The archive of the Technisches Museum Wien (Vienna Museum of Science and Technology) houses about 3.5 shelf kilometres of historically significant source material and more than one million individual items.
The holdings comprise unique collections of technical drawings, maps and blueprints as well as extensive historically significant image and photo collections. The written sources include bequests, manuscripts, trade literature and biographical documentation on inventors, engineers and entrepreneurs from Austria and the former crown lands of the Habsburg Monarchy. The museum’s archive also documents the history of the Technisches Museum Wien and its predecessors.
The holdings range from bequests of Austrian engineers, such as Viktor Kaplan, Josef Ressel, Alois Negrelli, Johann Radinger and Ferdinand Redtenbacher, to impressive photo collections such as the one by the Vienna Photographers’ Association for the 1873 Vienna World’s Fair.
The core of the museum’s archive is the “Image and Blueprint Archive” divided into fields of technology. The range of contents includes subjects such as transport, mining, building construction, textile industry, domestic technology and much more.
The bequest collection comprises some 120 bequests. The content of the collection is supplemented by more than 400 “personal papers”. Created by the Austrian Research Institute for History of Technology starting from 1930, it offers biographical documentation dating back to the 19th and 20th century from “A” as in “Ernst Abbe” to “Z” as in “Konrad Zuse”.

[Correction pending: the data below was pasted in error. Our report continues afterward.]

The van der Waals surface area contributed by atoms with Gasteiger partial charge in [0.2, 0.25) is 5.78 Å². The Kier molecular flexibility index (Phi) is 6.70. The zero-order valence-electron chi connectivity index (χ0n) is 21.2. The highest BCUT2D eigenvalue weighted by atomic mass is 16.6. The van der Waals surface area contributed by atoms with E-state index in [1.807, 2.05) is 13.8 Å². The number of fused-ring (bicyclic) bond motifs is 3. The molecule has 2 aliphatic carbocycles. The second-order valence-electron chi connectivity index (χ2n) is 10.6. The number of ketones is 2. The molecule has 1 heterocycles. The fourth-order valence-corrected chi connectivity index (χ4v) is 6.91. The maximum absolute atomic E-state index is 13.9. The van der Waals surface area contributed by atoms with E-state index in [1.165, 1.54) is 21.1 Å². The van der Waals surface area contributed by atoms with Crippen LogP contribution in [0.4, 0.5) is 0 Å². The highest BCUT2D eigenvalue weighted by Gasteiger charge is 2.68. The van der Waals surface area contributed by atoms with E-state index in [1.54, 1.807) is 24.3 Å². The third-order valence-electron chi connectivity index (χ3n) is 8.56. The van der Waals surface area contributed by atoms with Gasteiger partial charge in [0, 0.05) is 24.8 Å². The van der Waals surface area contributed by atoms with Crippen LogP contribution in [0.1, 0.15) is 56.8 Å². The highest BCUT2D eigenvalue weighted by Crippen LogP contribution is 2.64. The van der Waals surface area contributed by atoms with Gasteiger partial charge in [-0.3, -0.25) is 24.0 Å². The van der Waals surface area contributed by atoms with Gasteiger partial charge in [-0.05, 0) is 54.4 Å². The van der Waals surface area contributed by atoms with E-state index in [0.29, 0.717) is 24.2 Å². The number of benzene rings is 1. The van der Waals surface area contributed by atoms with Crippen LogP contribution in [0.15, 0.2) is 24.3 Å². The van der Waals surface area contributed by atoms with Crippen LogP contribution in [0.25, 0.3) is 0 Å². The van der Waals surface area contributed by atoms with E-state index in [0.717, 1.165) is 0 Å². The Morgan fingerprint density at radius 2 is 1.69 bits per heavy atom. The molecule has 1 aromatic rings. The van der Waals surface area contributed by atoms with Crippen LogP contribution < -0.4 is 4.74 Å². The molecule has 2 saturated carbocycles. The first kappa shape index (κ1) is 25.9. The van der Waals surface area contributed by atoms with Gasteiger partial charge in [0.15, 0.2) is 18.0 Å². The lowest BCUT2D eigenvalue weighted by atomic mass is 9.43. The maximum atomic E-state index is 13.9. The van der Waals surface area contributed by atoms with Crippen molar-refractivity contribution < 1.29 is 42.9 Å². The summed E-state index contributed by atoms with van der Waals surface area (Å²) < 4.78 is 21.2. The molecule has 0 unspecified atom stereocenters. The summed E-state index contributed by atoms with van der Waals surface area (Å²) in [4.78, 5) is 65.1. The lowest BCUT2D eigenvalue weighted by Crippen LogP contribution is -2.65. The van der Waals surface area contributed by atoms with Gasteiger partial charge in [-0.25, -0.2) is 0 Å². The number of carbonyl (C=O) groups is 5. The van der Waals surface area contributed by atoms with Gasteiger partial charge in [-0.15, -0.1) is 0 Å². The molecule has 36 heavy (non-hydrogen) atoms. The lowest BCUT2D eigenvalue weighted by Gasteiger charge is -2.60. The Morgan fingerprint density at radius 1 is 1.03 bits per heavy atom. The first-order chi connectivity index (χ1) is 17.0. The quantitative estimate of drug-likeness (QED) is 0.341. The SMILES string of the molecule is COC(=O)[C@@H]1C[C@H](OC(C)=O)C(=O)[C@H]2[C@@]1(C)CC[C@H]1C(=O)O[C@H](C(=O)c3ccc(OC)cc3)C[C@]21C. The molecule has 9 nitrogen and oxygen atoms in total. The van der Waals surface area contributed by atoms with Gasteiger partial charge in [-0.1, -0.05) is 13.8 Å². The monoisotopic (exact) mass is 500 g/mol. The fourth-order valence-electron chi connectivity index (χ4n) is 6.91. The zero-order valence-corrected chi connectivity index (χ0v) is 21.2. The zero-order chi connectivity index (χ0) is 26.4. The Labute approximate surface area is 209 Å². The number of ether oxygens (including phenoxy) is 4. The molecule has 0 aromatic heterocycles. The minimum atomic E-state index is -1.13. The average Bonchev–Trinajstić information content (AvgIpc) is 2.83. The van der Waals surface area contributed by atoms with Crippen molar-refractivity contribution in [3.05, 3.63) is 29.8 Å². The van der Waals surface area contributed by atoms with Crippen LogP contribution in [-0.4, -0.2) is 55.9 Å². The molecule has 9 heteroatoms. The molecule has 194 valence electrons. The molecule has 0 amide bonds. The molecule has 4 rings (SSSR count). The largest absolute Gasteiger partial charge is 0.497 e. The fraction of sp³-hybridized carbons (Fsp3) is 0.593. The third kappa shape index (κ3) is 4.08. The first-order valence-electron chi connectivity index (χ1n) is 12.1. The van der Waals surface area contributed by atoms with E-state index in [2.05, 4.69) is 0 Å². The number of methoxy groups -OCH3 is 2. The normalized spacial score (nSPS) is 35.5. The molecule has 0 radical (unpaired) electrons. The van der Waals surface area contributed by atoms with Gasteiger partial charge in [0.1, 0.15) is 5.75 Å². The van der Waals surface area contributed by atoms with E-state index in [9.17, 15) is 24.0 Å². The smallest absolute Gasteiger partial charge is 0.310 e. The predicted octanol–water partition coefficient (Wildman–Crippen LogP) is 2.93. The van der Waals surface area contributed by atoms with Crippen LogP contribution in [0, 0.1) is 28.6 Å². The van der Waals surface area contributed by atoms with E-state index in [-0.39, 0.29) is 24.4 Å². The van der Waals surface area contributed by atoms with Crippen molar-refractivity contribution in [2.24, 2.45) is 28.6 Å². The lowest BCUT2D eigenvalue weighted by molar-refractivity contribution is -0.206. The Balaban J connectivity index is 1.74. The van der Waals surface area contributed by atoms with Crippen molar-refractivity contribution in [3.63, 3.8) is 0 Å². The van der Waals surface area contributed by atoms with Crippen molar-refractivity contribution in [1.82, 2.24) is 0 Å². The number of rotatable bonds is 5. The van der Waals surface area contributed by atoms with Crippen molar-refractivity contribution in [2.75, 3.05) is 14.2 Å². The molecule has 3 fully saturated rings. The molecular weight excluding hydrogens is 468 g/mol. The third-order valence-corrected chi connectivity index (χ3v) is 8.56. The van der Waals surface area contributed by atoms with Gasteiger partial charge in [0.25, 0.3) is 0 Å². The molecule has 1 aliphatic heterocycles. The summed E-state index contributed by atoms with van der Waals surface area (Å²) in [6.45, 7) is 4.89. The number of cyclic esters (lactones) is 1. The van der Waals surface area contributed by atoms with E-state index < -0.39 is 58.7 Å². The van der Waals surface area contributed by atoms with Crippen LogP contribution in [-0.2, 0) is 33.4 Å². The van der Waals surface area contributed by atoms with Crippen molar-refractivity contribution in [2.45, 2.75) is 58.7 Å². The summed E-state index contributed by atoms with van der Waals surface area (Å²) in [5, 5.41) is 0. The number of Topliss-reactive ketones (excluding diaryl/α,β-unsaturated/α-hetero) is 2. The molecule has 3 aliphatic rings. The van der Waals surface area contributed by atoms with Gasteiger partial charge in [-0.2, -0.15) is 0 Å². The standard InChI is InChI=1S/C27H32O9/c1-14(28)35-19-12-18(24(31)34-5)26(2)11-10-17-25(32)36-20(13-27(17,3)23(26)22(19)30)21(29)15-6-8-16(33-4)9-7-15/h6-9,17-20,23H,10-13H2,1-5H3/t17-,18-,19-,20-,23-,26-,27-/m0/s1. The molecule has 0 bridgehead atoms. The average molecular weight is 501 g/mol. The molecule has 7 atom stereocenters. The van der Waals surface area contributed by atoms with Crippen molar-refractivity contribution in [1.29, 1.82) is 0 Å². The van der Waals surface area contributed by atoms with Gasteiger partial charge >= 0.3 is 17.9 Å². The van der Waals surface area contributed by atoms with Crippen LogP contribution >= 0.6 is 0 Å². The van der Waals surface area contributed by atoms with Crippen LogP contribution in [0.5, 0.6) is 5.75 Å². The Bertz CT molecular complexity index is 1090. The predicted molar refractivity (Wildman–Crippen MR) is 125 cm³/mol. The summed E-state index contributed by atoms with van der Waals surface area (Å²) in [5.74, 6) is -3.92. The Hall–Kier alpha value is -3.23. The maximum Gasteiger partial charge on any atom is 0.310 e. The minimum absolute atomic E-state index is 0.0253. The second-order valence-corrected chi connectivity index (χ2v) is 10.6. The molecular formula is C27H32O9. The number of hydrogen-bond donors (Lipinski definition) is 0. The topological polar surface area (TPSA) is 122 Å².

The extensive collection of trade and advertising literature, instruction manuals and posters provides information on companies and products, mainly from the German-speaking area.
The archive’s valuable image sources include a collection of portraits, unique items from the early day of photography and a variety of historical photo collections. The bequeathed works of Austrian motorsports photographers Artur Fenzlau and Erwin Jelinek are significant, providing a cross-section of Austrian motorsports from the 1920s to the 1970s.
Two special archives are of particular significance: the postal archive and the railway archive. The extensive holdings of both archives mostly date back to the time before 1918 and geographically extend over the entire territory of the Habsburg Monarchy. The postal archive stores significant source material of the former Post and Telegraph Museum (1891–1980) with a focus on postal history and administration, telecommunications and transport. The railway archive goes back to the Historical Museum of Austrian Railways (1886–1980), documenting the development of rail traffic.